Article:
Survival of the Fittest

Jonathan Kellerman, Author
Jonathan Kellerman, Author Bantam Doubleday Dell Publishing Group Inc $24.95 (416p) ISBN 978-0-553-08923-3
Compact Disc - 978-0-553-45569-4
Analog Audio Cassette - 978-0-553-47903-4
Compact Disc - 978-0-553-65929-0
Hardcover - 978-0-553-65882-8
Analog Audio Cassette - 978-0-553-65928-3
Hardcover - 621 pages - 978-0-7862-1282-8
Mass Market Paperbound - 544 pages - 978-0-553-57232-2
Mass Market Paperbound - 544 pages - 978-0-553-66304-4
Mass Market Paperbound - 544 pages - 978-0-553-66306-8
Hardcover - 978-0-553-65881-1
Mass Market Paperbound - 544 pages - 978-0-553-66305-1
Hardcover - 978-0-553-84017-9
Hardcover - 621 pages - 978-0-7540-2083-7
Hardcover - 502 pages - 978-0-7515-2018-7
Hardcover - 621 pages - 978-0-7540-1123-1
Analog Audio Cassette - 978-0-553-75598-5
Mass Market Paperbound - 519 pages - 978-0-345-45884-1
Hardcover - 621 pages - 978-0-7862-1283-5
Open Ebook - 1 pages - 978-1-299-10216-3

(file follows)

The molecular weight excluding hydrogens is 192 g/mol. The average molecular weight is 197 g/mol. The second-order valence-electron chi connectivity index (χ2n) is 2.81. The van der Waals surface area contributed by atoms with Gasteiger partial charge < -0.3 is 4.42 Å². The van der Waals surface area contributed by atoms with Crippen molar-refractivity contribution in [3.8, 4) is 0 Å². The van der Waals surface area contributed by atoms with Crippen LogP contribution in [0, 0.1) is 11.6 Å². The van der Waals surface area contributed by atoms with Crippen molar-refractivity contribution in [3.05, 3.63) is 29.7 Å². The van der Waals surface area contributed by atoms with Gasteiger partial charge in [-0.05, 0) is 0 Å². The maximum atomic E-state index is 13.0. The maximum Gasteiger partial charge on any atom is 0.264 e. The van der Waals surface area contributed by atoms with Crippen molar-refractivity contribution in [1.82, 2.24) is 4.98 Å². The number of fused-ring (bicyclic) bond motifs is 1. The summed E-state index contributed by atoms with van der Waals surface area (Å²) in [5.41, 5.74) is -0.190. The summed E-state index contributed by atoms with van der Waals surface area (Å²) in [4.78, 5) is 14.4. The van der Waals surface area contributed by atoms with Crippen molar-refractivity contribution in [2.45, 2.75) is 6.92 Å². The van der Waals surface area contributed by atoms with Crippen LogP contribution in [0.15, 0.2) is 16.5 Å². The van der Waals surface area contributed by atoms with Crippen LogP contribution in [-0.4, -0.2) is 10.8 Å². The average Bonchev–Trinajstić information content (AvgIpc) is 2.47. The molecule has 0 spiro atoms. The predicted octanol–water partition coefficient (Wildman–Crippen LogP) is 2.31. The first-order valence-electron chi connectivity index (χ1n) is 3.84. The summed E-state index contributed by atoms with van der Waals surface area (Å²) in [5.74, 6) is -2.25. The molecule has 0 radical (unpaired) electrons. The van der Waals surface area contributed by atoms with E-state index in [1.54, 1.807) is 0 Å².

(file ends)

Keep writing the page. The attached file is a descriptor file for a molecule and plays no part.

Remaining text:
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Why is it so hard to put down a Kellerman thriller, even though they're strewn with red herrings, the coincidences demand grand suspensions of disbelief and the main characters--psychologist Dr. Alex Delaware; his lover, Robin; his best friend, gay L.A. detective Milo Sturgis--are so predictable? It's simple: the nonstop action leaves you breathless; the plot twists keep you guessing; the themes (eugenics, this time) are provocative. Milo asks Alex to help solve the murder of Irit Carmeli, the deaf, slightly retarded teenaged daughter of an Israeli diplomat. They identify three similar cases in which retarded or handicapped victims are found with the enigmatic legend ""DVLL"" written near the body. Meanwhile, Alex counsels Helena Dahl, whose brother, a cop, may have been involved with Meta, an organization whose members have high IQs, just before he killed himself. When Alex and Milo discover a link between ""DVLL"" and neo-fascist Meta in the alleged suicide of a genius scientist, the ""DVLL"" and Dahl cases entwine. The coincidence is quite a stretch; but by the time it unfolds, readers are hooked enough to accept it, just as they're likely not to question Alex's going undercover for the police. As an added bonus, Israeli detective Daniel Sharavi, the astute protagonist of Kellerman's non-Delaware mystery (The Butcher's Theater, 1988), returns as a valuable partner in this typically complicated, exciting Kellerman page-turner. (Nov.)
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